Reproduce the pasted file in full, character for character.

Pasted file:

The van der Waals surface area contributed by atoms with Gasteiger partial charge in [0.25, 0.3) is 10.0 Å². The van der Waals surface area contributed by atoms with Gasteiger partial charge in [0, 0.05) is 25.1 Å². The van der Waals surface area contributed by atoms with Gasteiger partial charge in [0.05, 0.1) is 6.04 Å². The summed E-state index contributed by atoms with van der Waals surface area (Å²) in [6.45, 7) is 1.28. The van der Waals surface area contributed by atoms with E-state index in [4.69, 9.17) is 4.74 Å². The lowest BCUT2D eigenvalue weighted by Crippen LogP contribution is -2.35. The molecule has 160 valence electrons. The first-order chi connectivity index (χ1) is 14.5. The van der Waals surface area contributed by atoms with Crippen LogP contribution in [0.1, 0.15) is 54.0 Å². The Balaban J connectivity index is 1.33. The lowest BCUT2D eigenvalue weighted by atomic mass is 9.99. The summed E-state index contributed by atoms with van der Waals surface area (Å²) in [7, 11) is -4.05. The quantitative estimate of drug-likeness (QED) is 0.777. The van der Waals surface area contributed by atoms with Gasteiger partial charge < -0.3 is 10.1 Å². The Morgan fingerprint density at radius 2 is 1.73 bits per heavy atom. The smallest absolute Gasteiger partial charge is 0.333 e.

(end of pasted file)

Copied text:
The van der Waals surface area contributed by atoms with Gasteiger partial charge in [0.25, 0.3) is 10.0 Å². The van der Waals surface area contributed by atoms with Gasteiger partial charge in [0, 0.05) is 25.1 Å². The van der Waals surface area contributed by atoms with Gasteiger partial charge in [0.05, 0.1) is 6.04 Å². The summed E-state index contributed by atoms with van der Waals surface area (Å²) in [6.45, 7) is 1.28. The van der Waals surface area contributed by atoms with E-state index in [4.69, 9.17) is 4.74 Å². The lowest BCUT2D eigenvalue weighted by Crippen LogP contribution is -2.35. The molecule has 160 valence electrons. The first-order chi connectivity index (χ1) is 14.5. The van der Waals surface area contributed by atoms with Crippen LogP contribution in [0.1, 0.15) is 54.0 Å². The Balaban J connectivity index is 1.33. The lowest BCUT2D eigenvalue weighted by atomic mass is 9.99. The summed E-state index contributed by atoms with van der Waals surface area (Å²) in [7, 11) is -4.05. The quantitative estimate of drug-likeness (QED) is 0.777. The van der Waals surface area contributed by atoms with Gasteiger partial charge < -0.3 is 10.1 Å². The Morgan fingerprint density at radius 2 is 1.73 bits per heavy atom. The smallest absolute Gasteiger partial charge is 0.333 e.